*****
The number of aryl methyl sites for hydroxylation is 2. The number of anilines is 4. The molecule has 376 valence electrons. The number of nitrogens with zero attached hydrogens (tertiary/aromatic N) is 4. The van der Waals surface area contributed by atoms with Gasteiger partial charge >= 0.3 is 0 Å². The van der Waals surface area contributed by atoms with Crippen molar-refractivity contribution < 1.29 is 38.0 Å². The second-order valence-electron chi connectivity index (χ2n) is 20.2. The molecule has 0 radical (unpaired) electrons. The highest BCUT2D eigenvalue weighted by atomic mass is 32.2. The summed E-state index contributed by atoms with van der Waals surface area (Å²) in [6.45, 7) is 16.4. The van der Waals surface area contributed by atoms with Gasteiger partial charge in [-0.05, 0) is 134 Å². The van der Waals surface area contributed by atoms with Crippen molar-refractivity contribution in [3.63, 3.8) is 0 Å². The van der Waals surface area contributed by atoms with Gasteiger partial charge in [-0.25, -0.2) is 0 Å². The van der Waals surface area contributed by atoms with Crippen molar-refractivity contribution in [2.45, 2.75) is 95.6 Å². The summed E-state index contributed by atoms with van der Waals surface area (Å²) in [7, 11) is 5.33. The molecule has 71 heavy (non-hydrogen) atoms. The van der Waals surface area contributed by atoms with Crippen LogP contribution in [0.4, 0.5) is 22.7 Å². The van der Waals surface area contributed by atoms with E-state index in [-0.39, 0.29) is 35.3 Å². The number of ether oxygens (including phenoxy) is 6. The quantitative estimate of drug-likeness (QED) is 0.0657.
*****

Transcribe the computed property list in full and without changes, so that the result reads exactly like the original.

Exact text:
The number of aryl methyl sites for hydroxylation is 2. The number of anilines is 4. The molecule has 376 valence electrons. The number of nitrogens with zero attached hydrogens (tertiary/aromatic N) is 4. The van der Waals surface area contributed by atoms with Gasteiger partial charge >= 0.3 is 0 Å². The van der Waals surface area contributed by atoms with Crippen molar-refractivity contribution < 1.29 is 38.0 Å². The second-order valence-electron chi connectivity index (χ2n) is 20.2. The molecule has 0 radical (unpaired) electrons. The highest BCUT2D eigenvalue weighted by atomic mass is 32.2. The summed E-state index contributed by atoms with van der Waals surface area (Å²) in [6.45, 7) is 16.4. The van der Waals surface area contributed by atoms with Gasteiger partial charge in [-0.05, 0) is 134 Å². The van der Waals surface area contributed by atoms with Crippen molar-refractivity contribution in [3.63, 3.8) is 0 Å². The van der Waals surface area contributed by atoms with Gasteiger partial charge in [-0.25, -0.2) is 0 Å². The van der Waals surface area contributed by atoms with Crippen molar-refractivity contribution in [2.45, 2.75) is 95.6 Å². The summed E-state index contributed by atoms with van der Waals surface area (Å²) in [7, 11) is 5.33. The molecule has 71 heavy (non-hydrogen) atoms. The van der Waals surface area contributed by atoms with Crippen LogP contribution in [0.4, 0.5) is 22.7 Å². The van der Waals surface area contributed by atoms with E-state index in [-0.39, 0.29) is 35.3 Å². The number of ether oxygens (including phenoxy) is 6. The quantitative estimate of drug-likeness (QED) is 0.0657.